Call for papers
Phylogenomics and Population Genomics: Models, Algorithms, and Analytical Tools Co-chairs: Luay Nakhleh (Rice U.), Noah Rosenberg (Stanford U.), and Tandy Warnow (U. Texas)
A session at the Pacific Symposium on Biocomputing (PSB 2013) http://psb.stanford.edu/cfp.html#ppg
January 3-7, 2013
The Big Island of Hawaii
The increasing availability of whole-genome data from diverse species across the Tree of Life has propelled phylogenomics, the evolutionary analysis of genomes and their relationships, to the forefront of research. Research in phylogenomics has contributed to fundamental questions in biology including, but not limited to: orthology identification, species evolution, the extent and role of horizontal gene transfer, and protein function prediction. Further, as sequencing techniques continue to improve in efficiency and cost, whole-genome data is becoming available for many individuals within populations. This has given rise to interesting questions and problems in population genomics, such as comparative analysis of conserved and ultra-conserved regions, the interplay between adaptive and
non-adaptive evolutionary forces, and the detection of regulatory regions.
Research areas targeted in this session encompass mathematical models and computational tools that enable and/or utilize phylogenomic analyses. These include, but are not limited to: orthology detection, gene tree incongruence and its reconciliation (incomplete lineage sorting, gene duplication and loss, and horizontal gene transfer), protein function prediction, ancestral genome reconstruction, and elucidating the adaptive roles of evolutionary events such as gene duplication and horizontal gene transfer.
We invite contributions with a substantial and innovative mathematical or computational component (such as computational models, algorithms, simulation studies, and computationally innovative analyses of biological data) in all areas of phylogenomics, including, but not limited to, gene tree incongruence, species phylogeny inference, ancestral genome reconstruction, and integration with population genetics.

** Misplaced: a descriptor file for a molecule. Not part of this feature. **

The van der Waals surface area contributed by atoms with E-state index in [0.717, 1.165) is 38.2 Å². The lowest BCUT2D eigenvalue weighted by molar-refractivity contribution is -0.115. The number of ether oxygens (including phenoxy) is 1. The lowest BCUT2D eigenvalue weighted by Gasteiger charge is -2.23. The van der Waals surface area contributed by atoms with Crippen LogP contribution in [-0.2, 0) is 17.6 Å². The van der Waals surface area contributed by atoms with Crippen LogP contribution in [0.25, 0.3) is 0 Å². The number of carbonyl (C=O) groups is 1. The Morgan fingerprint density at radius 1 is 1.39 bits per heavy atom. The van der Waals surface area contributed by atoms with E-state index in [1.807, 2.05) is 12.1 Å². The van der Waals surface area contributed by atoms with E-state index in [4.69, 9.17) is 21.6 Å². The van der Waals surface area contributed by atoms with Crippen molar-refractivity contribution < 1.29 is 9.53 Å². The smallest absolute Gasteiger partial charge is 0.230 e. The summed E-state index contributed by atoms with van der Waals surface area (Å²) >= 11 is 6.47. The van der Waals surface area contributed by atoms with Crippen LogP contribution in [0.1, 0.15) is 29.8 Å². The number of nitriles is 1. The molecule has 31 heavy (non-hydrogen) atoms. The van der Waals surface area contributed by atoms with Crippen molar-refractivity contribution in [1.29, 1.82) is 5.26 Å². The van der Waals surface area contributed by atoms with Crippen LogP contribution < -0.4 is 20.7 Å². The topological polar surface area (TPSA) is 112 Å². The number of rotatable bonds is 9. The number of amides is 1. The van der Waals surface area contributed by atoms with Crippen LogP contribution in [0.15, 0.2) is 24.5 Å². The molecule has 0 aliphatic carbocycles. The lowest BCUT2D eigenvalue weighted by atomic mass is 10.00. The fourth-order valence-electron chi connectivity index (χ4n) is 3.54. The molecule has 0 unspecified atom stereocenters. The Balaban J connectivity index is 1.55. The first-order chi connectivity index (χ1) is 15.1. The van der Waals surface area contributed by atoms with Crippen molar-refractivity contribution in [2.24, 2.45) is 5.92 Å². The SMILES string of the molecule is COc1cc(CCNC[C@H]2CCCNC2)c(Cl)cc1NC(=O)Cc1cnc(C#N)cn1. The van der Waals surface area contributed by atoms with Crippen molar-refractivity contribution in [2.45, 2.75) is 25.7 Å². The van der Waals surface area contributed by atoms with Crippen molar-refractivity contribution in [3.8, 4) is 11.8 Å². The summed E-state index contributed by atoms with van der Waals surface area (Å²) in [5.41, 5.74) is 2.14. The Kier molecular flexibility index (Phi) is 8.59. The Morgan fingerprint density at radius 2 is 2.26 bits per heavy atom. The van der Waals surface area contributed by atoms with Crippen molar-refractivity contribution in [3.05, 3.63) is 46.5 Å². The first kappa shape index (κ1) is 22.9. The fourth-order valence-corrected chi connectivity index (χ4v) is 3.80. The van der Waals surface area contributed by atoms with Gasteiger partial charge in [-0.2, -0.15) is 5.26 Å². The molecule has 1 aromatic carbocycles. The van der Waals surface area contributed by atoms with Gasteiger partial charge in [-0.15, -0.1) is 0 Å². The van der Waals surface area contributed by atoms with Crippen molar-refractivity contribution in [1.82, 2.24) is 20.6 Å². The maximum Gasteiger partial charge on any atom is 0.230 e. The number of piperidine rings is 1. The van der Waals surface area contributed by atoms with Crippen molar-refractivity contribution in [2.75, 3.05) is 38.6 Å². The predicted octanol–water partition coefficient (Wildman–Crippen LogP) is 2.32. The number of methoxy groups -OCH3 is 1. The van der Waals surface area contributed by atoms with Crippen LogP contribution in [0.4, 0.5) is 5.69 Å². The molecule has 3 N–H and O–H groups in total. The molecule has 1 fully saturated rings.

• Paper submission deadline: July 31, 2012
• Notification of paper acceptance: September 10, 2012
• Camera-ready copy deadline: October 1, 2012
All deadlines are at midnight Pacific Standard Time.
Please see the PSB paper format template and instructions at http://psb.stanford.edu/psb-online/psb-submit.
The file formats we accept are: Postscript (*.ps) and Portable Document Format (*.pdf). Attached files should be named with the last name of the first author (e.g., altman.ps or altman.pdf). Hardcopy submissions or unprocessed TEX or LATEX files will be rejected without review.
Each paper must be accompanied by a cover letter. The cover letter must state the following:
• The email address of the corresponding author
• The specific PSB session that should review the paper or abstract • The submitted paper contains original, unpublished results, and is not currently under consideration elsewhere.
• All co-authors concur with the contents of the paper.
Submitted papers are limited to twelve (12) pages in our publication format. Please format your paper according to instructions found at http://psb.stanford.edu/psb-online/psb-submit/. If figures cannot be easily resized and placed precisely in the text, then it should be clear that with appropriate modifications, the total manuscript length would be within the page limit.
Contact PSB (psb.hawaii @ gmail.com) for additional information about paper submission requirements.